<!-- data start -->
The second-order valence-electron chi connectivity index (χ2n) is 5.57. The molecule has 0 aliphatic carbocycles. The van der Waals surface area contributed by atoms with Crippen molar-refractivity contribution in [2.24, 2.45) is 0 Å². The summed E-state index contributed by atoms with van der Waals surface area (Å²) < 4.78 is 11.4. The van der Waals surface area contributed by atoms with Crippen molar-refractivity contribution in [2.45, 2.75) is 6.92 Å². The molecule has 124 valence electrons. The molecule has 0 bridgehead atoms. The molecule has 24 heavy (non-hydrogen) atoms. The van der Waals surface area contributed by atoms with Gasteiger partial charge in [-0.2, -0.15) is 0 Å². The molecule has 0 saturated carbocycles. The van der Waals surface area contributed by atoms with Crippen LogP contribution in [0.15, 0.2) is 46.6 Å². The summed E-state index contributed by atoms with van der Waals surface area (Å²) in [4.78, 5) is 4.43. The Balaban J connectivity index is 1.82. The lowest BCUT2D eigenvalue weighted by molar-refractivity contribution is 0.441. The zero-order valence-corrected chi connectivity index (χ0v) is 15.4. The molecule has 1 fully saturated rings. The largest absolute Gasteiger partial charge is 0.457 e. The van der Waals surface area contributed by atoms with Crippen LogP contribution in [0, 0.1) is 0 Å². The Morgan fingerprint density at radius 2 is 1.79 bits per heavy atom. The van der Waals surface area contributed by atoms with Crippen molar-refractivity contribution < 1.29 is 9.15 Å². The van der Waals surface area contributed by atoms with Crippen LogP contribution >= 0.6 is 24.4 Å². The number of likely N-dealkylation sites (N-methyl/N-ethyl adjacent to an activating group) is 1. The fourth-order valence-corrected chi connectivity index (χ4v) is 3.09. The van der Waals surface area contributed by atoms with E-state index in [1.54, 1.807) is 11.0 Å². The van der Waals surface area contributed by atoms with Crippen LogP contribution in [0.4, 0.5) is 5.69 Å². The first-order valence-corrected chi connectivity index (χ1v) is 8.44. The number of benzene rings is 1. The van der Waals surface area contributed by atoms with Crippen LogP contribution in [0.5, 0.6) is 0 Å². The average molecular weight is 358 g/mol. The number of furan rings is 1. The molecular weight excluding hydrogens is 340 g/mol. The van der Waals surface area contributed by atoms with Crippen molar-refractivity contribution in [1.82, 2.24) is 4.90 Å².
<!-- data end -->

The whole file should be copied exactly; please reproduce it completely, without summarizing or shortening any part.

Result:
The second-order valence-electron chi connectivity index (χ2n) is 5.57. The molecule has 0 aliphatic carbocycles. The van der Waals surface area contributed by atoms with Crippen molar-refractivity contribution in [2.24, 2.45) is 0 Å². The summed E-state index contributed by atoms with van der Waals surface area (Å²) < 4.78 is 11.4. The van der Waals surface area contributed by atoms with Crippen molar-refractivity contribution in [2.45, 2.75) is 6.92 Å². The molecule has 124 valence electrons. The molecule has 0 bridgehead atoms. The molecule has 24 heavy (non-hydrogen) atoms. The van der Waals surface area contributed by atoms with Gasteiger partial charge in [-0.2, -0.15) is 0 Å². The molecule has 0 saturated carbocycles. The van der Waals surface area contributed by atoms with Crippen LogP contribution in [0.15, 0.2) is 46.6 Å². The summed E-state index contributed by atoms with van der Waals surface area (Å²) in [4.78, 5) is 4.43. The Balaban J connectivity index is 1.82. The lowest BCUT2D eigenvalue weighted by molar-refractivity contribution is 0.441. The zero-order valence-corrected chi connectivity index (χ0v) is 15.4. The molecule has 1 fully saturated rings. The largest absolute Gasteiger partial charge is 0.457 e. The van der Waals surface area contributed by atoms with Crippen LogP contribution in [0, 0.1) is 0 Å². The Morgan fingerprint density at radius 2 is 1.79 bits per heavy atom. The van der Waals surface area contributed by atoms with Crippen molar-refractivity contribution < 1.29 is 9.15 Å². The van der Waals surface area contributed by atoms with Crippen LogP contribution >= 0.6 is 24.4 Å². The number of likely N-dealkylation sites (N-methyl/N-ethyl adjacent to an activating group) is 1. The fourth-order valence-corrected chi connectivity index (χ4v) is 3.09. The van der Waals surface area contributed by atoms with E-state index in [1.54, 1.807) is 11.0 Å². The van der Waals surface area contributed by atoms with Crippen LogP contribution in [0.4, 0.5) is 5.69 Å². The first-order valence-corrected chi connectivity index (χ1v) is 8.44. The number of benzene rings is 1. The van der Waals surface area contributed by atoms with Crippen LogP contribution in [0.5, 0.6) is 0 Å². The average molecular weight is 358 g/mol. The number of furan rings is 1. The molecular weight excluding hydrogens is 340 g/mol. The van der Waals surface area contributed by atoms with Crippen molar-refractivity contribution in [1.82, 2.24) is 4.90 Å².